Suppose you order the muslin for your nightdress and, while waiting for it to arrive, learn about the cotton materials which can be used for underwear. Can you add a whole page of white materials to your textile books ?

Suppose you open the surprise box on your teacher's desk. It is quite full. Let us sort the samples and examine the white ones, especially, to-day; for your underwear is to be made of white cotton material. Let us look also at the ones which are almost white. They are unbleached white; the others have been bleached with a chemical to make them look so snowy white. They have been dipped in a bath of chloride of lime, and then in another bath of water and sulphuric acid, until the material has become white.

Do you know how our grandmothers used to bleach sheets and other unbleached articles which they wished to have white? Grandmother Allen used to bleach those she made on her hand loom. Why did they place them on the grass in the sun? What bleached them?

This unbleached sample is muslin; it is for sheets. Here is some white which is of the same plain weave. The unbleached is cheaper. It comes one yard wide and can be bought for 5 cents and, in better qualities, up to 15 cents per yard. It wears very well - better than bleached muslin. Can you tell why? It is used. for sheets and pillowcases. We may later make a pair of pillowcases from this unbleached muslin. The white muslin can be bought in a cheap quality for 7 cents a yard; and it may also be bought in finer qualities. Here is a piece of Alpine rose muslin from our sample box. Isn't that a pretty name for it? It is soft and much finer, and costs 30 cents a yard. Bleached muslins come in width from 36 to 72 inches. The wide width is used for sheetings and is woven that width that no seam may be necessary through the center of the sheet.

This soft, light cotton material is called nainsook. Isn't that a queer name? It is from an old Hindoo word for a material made and used in India. Nainsook is used for underwear and clothing for baby. It comes in several grades. Miss James has some coarser samples, too. It is soft and is nearly always finished, when woven, with very little dressing or starch to stiffen it. It comes 27 inches in width and varies in price from 15 to 50 cents a yard.

Would you like a dress of one of these? Miss James has found two other thin, sheer, white ones. There are so many I wonder if we can remember all. This thin one is lawn and is a plain weave. It comes in inexpensive qualities at 5 cents and in better qualities for 25 cents. The width varies from 36 to 40 inches. Do you know of anything at home or in school, made of lawn? Yes, dresses, aprons, curtains. It comes in colors too; here is a pretty blue. It is smooth and starched and pressed when one buys it.

This other is soft but not so starched. It is called mull. That is a Hindoo word, too. Do you remember that cotton was grown in India many years before we had it in America; that is why the cotton materials so often have Indian names. Mull is too fine for underwear, but it is used for pretty white dresses.

Here are two heavy white samples; one is called Indian head, and the other duck. Such strange names! Do you know their uses? Perhaps your mother had a skirt last summer of duck or Indian Head. Mrs. Alden of Pleasant Valley had one. Both these cotton materials wear well. The duck is used for men's trousers, also; and in very heavy qualities, it is used for sails or tents and awnings. John Alden's first long trousers were made of duck. How important he felt! Duck is sometimes colored blue or other colors. It varies in width from 27 to 36 inches and costs from 12 cents up. The Indian head is used for the same purposes as duck and comes in the same width for about the same price, - 15 cents a yard up, according to quality.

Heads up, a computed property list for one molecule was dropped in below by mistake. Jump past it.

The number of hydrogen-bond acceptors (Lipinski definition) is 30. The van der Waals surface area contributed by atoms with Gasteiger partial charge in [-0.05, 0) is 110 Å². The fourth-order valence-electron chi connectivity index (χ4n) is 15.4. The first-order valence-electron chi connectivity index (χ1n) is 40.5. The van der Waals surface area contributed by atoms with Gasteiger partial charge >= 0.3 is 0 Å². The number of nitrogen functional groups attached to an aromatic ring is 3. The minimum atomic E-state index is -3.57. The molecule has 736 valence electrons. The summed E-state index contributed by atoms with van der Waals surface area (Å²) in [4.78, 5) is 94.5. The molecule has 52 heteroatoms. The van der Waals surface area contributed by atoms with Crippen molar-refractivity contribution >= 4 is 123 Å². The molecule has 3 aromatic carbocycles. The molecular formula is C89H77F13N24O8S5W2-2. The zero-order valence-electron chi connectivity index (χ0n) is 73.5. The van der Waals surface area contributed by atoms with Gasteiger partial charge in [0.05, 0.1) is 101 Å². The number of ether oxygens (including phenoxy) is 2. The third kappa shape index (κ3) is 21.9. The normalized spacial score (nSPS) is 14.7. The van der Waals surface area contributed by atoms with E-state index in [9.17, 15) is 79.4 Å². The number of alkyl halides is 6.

We shall have time to study about only two more today. They are both heavy. This is galatea, and comes in white, like this sample, or in colors. It is firm like duck and Indian head. Can you tell for what it is used? Have you ever seen any before? It is used for dress skirts, and very often for girls' middy blouses or children's clothes. It washes very well. It is 27 inches wide and costs from 14 to 25 cents a yard.

The last sample is cotton birds eye or huckaback. It is sold by the yard or by the piece. It costs less per yard to buy it by the piece of 10 yards. It varies in cost, according to quality, and is woven from 18 to 27 inches wide. We also have huckaback towels made of cotton or linen or a mixture of cotton and linen. Here is one which Miss James uses at school (Fig. 36). I wonder who can go to the board and make a list of all the new white material we have found in the surprise box. Shall we put them in our sample book? Who will write the use of each, opposite the name? If you cannot remember the prices and widths, look on the samples; many are marked, especially those which have come from the town store. Which do you think will be best for your nightgowns? Yes, cambric, nainsook, or muslin. Which will be softest and lightest? Which is the heaviest of these three? Shall we use the muslin? It is strong and will wear well. Shall we choose this piece? It is 10 cents a yard. How much shall we need? We shall talk about it next lesson. Any one who wishes to use the unbleached muslin which costs 7 cents, may do so; or the finer nainsook which is 15 cents a yard. How can the unbleached be made white as it is used?

Fig. 36.   A towel which Miss James uses at school.

Fig. 36. - A towel which Miss James uses at school.

Exercises And Problems

1. Look up the story of how cloth is bleached in any of the library books on textiles, or in the encyclopedia.

2. Add six cotton materials you have just studied about, to your textile sample books.

3. Decide what kind of white material you wish to use for your nightdress.